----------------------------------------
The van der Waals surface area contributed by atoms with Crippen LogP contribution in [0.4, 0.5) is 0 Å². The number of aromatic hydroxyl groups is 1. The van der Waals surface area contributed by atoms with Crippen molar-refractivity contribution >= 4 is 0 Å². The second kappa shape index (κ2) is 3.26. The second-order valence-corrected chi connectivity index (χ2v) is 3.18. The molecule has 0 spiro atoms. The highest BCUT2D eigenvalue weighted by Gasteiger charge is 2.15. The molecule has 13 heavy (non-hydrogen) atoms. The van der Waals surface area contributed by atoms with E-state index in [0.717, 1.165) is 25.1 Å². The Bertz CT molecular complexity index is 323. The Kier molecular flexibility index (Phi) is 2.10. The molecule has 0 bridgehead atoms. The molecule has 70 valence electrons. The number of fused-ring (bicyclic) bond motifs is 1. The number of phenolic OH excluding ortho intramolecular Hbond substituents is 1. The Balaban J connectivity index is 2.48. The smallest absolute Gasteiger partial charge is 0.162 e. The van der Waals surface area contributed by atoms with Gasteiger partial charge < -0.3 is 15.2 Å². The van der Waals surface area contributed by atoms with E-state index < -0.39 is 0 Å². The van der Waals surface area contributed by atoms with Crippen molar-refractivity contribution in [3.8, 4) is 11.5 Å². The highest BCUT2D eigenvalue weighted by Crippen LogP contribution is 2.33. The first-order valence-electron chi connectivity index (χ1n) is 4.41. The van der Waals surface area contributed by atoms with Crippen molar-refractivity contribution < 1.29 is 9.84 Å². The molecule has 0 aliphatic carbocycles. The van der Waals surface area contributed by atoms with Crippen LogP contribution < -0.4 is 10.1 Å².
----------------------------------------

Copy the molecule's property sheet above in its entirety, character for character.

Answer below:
The van der Waals surface area contributed by atoms with Crippen LogP contribution in [0.4, 0.5) is 0 Å². The number of aromatic hydroxyl groups is 1. The van der Waals surface area contributed by atoms with Crippen molar-refractivity contribution >= 4 is 0 Å². The second kappa shape index (κ2) is 3.26. The second-order valence-corrected chi connectivity index (χ2v) is 3.18. The molecule has 0 spiro atoms. The highest BCUT2D eigenvalue weighted by Gasteiger charge is 2.15. The molecule has 13 heavy (non-hydrogen) atoms. The van der Waals surface area contributed by atoms with E-state index in [0.717, 1.165) is 25.1 Å². The Bertz CT molecular complexity index is 323. The Kier molecular flexibility index (Phi) is 2.10. The molecule has 0 bridgehead atoms. The molecule has 70 valence electrons. The number of fused-ring (bicyclic) bond motifs is 1. The number of phenolic OH excluding ortho intramolecular Hbond substituents is 1. The Balaban J connectivity index is 2.48. The smallest absolute Gasteiger partial charge is 0.162 e. The van der Waals surface area contributed by atoms with Gasteiger partial charge < -0.3 is 15.2 Å². The van der Waals surface area contributed by atoms with E-state index < -0.39 is 0 Å². The van der Waals surface area contributed by atoms with Crippen molar-refractivity contribution in [3.8, 4) is 11.5 Å². The highest BCUT2D eigenvalue weighted by Crippen LogP contribution is 2.33. The first-order valence-electron chi connectivity index (χ1n) is 4.41. The van der Waals surface area contributed by atoms with Crippen molar-refractivity contribution < 1.29 is 9.84 Å². The molecule has 0 aliphatic carbocycles. The van der Waals surface area contributed by atoms with Crippen LogP contribution < -0.4 is 10.1 Å².